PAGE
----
Cognitive behavior therapy for depression in type 2 diabetes mellitus. A randomized, controlled trial

Patrick J. Lustman, Linda S. Griffith, Kenneth E. Freedland, Sarah S. Kissel, Ray E. Clouse

Research output: Contribution to journalArticlepeer-review

460 Scopus citations

Abstract

Background: Psychotherapy is the principal nonpharmacologic method for the management of depression, but its usefulness for depressed patients with diabetes remains unknown. Objective: To assess the efficacy of cognitive behavior therapy (CBT) for depression in patients with diabetes. Design: Randomized, controlled trial. Setting: Referral-based academic medical center. Patients: 51 patients with type 2 diabetes and major depression. Intervention: Patients were assigned either to a group that received 10 weeks of individual CBT or to a control group that received no specific antidepressant treatment. All patients participated in a diabetes education program to control for the effects of supportive attention and the possible influence of enhanced diabetes control on mood. Measurements: Degree of depression was measured by using the Beck Depression Inventory; glycemic control was measured by using glycosylated hemoglobin levels. Outcomes were assessed immediately after treatment and 6 months after treatment. Results: The percentage of patients achieving remission of depression (Beck Depression Inventory score ≤ 9) was greater in the CRT group than in the control group: posttreatment, 85.0% of patients in the CBT group (17 of 20) compared with 27.3% of controls (6 of 22) achieved remission (difference, 57.7 percentage points [95% CI, 33 to 82 percentage points]) (P < 0.001); at follow-up, 70.0% of patients in the CBT group (14 of 20) compared with 33.3% of controls (7 of 21) achieved remission (difference, 36.7 percentage points [CI, 9 to 65 percentage points]) (P = 0.03). Post-treatment glycosylated hemoglobin levels were not different in the two groups, but follow-up mean glycosylated hemoglobin levels were significantly better in the CBT group than in the control group (9.5% compared with 10.9%; P = 0.03). Conclusions: The combination of CBT and supportive diabetes education is an effective nonpharmacologic treatment for major depression in patients with type 2 diabetes. It may also be associated with improved glycemic control.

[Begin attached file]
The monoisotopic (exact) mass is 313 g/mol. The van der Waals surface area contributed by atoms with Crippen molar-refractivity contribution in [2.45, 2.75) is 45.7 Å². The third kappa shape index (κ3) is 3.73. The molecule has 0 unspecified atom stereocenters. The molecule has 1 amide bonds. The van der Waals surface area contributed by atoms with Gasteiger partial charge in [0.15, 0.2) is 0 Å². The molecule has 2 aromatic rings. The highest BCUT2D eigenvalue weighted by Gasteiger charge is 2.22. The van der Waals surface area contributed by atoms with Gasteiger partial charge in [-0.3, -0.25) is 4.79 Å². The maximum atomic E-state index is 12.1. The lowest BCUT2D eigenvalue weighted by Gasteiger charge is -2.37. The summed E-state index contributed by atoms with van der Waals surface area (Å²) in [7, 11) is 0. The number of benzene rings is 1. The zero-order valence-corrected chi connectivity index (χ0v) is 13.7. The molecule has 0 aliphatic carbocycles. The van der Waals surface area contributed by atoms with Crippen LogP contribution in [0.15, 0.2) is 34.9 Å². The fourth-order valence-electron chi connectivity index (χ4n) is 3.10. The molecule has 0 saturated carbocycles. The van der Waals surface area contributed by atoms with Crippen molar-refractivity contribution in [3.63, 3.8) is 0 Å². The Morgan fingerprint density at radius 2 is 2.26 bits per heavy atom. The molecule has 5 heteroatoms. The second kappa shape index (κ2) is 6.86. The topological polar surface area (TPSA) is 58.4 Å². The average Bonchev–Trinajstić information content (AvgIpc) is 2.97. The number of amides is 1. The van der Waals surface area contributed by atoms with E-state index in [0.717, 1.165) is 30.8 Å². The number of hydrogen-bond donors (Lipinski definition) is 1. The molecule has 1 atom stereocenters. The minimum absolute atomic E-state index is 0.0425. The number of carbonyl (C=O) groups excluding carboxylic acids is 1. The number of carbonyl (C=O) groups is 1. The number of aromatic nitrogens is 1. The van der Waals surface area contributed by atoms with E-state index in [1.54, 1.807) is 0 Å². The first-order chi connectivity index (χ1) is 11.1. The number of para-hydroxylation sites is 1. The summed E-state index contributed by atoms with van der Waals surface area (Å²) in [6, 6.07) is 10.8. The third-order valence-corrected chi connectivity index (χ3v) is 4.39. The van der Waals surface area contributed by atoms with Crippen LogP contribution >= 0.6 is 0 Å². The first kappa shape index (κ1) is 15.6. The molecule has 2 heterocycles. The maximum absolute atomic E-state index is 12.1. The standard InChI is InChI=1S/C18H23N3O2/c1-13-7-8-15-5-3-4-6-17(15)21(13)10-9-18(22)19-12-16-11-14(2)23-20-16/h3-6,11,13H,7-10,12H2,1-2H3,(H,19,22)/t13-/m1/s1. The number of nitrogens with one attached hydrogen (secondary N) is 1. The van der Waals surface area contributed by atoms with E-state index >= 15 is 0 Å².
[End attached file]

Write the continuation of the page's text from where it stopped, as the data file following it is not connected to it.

Original languageEnglish
Pages (from-to)613-621
Number of pages9
JournalAnnals of internal medicine
Volume129
Issue number8
DOIs
StatePublished - Oct 15 1998

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